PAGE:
In several skits on NBC’s “Saturday Night Live,” actor Alec Baldwin has spoofed Tony Bennett as an over-exuberant optimist who thinks everyone’s either a “great gal” or a “super guy.”

If you’re lucky enough to spend 15 minutes talking to the 87-year-old crooner, you’ll find the skits are not that far from the truth.

Consider his comments about Lady Gaga, the fashion-forward pop singer who is 60 years his junior.

“I met her backstage (after her performance), and I just said ‘Why don’t we make an album together?’ ” Bennett said from his apartment in Manhattan. “When I heard her sing, she just knocked me out. She plays a great piano. When people hear the album we’re doing, I think they’ll be surprised at how wonderful she is.”

Bennett added that he and Baldwin are “great friends” and that he loves the skits, even though some have lewd, suggestive dialogue.

“I told him (Baldwin) ‘You really lifted my career up with that,’ ” Bennett said. “Everyone seems to like it.”


Bennett, who’ll sing at Portland’s Merrill Auditorium Saturday, doesn’t need any help with his 65-year-long music career. Since recording his first big hit – “Because of You” in 1951 – he has won 17 Grammy Awards, had 24 songs in the Top 40, and has performed with everyone from Count Basie and Duke Ellington to Amy Winehouse and Aretha Franklin. He’s performed for 10 U.S. Presidents, ranging from Dwight D. Eisenhower to Barack Obama.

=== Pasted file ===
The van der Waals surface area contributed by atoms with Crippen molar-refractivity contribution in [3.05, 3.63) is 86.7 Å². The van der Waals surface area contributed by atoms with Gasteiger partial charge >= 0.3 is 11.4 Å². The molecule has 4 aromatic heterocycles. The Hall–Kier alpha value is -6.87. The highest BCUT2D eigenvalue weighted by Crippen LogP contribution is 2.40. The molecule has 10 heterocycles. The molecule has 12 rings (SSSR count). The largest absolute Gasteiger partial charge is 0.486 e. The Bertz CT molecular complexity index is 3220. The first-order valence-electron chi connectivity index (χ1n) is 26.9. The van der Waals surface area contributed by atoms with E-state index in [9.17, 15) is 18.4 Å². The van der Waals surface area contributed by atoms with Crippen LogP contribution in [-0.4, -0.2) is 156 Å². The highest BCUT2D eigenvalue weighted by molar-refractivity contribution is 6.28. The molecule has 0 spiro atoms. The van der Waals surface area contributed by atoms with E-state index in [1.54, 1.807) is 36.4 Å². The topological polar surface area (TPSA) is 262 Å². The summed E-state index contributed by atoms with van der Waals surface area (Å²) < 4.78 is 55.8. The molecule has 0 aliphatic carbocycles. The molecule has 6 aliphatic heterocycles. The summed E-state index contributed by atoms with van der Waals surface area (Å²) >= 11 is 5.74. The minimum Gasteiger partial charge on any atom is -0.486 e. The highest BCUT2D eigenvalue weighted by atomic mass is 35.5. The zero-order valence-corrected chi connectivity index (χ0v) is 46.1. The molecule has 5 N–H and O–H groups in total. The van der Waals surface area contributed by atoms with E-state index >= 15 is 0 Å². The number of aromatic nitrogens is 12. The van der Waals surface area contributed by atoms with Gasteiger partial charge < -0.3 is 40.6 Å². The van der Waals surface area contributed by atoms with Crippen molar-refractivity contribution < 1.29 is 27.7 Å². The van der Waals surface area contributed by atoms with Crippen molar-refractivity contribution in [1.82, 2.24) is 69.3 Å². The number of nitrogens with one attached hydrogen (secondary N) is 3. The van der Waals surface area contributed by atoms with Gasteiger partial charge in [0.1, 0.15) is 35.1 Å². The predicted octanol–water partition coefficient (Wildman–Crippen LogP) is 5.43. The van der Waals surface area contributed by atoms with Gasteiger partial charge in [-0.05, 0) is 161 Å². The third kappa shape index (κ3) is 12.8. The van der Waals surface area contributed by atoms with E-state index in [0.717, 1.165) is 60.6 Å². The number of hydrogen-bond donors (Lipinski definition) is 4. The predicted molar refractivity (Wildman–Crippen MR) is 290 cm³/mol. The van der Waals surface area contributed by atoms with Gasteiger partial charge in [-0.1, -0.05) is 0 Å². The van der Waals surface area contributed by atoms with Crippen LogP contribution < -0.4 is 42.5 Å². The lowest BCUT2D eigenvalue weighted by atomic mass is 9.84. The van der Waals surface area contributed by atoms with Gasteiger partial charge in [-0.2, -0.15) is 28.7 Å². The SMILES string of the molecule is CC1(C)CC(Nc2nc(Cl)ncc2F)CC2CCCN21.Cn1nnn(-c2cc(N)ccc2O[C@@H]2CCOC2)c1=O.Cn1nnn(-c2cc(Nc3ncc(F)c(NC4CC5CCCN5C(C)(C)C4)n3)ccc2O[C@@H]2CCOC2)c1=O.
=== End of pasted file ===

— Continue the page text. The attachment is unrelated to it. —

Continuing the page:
During the 1950s and ’60s Bennett’s hits included “Rags to Riches,” “I Wanna Be Around,” “The Good Life” and his best-known song, “I Left My Heart in San Francisco.” He’s known as a devoted interpreter of American pop and jazz standards, from composers such as George Gershwin, Irving Berlin and Cole Porter.

He’s sold more than 10 million albums in the last 10 years alone. His album “Duets II” debuted at No. 1 on the Billboard album chart in 2011. It featured collaborations on pop standards with Winehouse, Lady Gaga, John Mayer, Michael Bublé and Franklin.

“I could have retired 17 years ago and lived very comfortably for the rest of my life, but I find I’m sold out more now than when I was younger,” said Bennett. “I sold out in China, France, Spain, Norway, all these great foreign countries.”

His album with Lady Gaga, tentatively titled “Cheek to Cheek,” is due out late this year.

“We’re doing songs from the Great American Songbook,” said Bennett. “Some people call it old music. I call it great music.”


When he’s not singing, Bennett paints. He gets up with the sun most mornings so he can set up an easel in Central Park and paint before the park gets too crowded. While doing the interview for this story, he said he was in the middle of painting a portrait of a friend as a present.

Bennett grew up in the Astoria section of Queens, New York City. As a teenager he worked as a waiter and sang, then enlisted in the Army during World War II when he was 18. He saw combat in Europe and was among the troops that liberated a concentration camp in Landsberg, Germany.

He used the G.I. Bill to help pay for theater and music studies, and by the early 1950s he was a fixture on the radio.

Bennett said he has no thought of retiring. Not just because people still pay to see him and buy his records, but because he feels his singing can “make people happy.”

“When I see how much people in the theater enjoyed themselves, it makes me content,” said Bennett. “The more we can make people feel good, the better off we’ll all be.”

Staff Writer Ray Routhier can be contacted at 791-6454 or Twitter: RayRouthier

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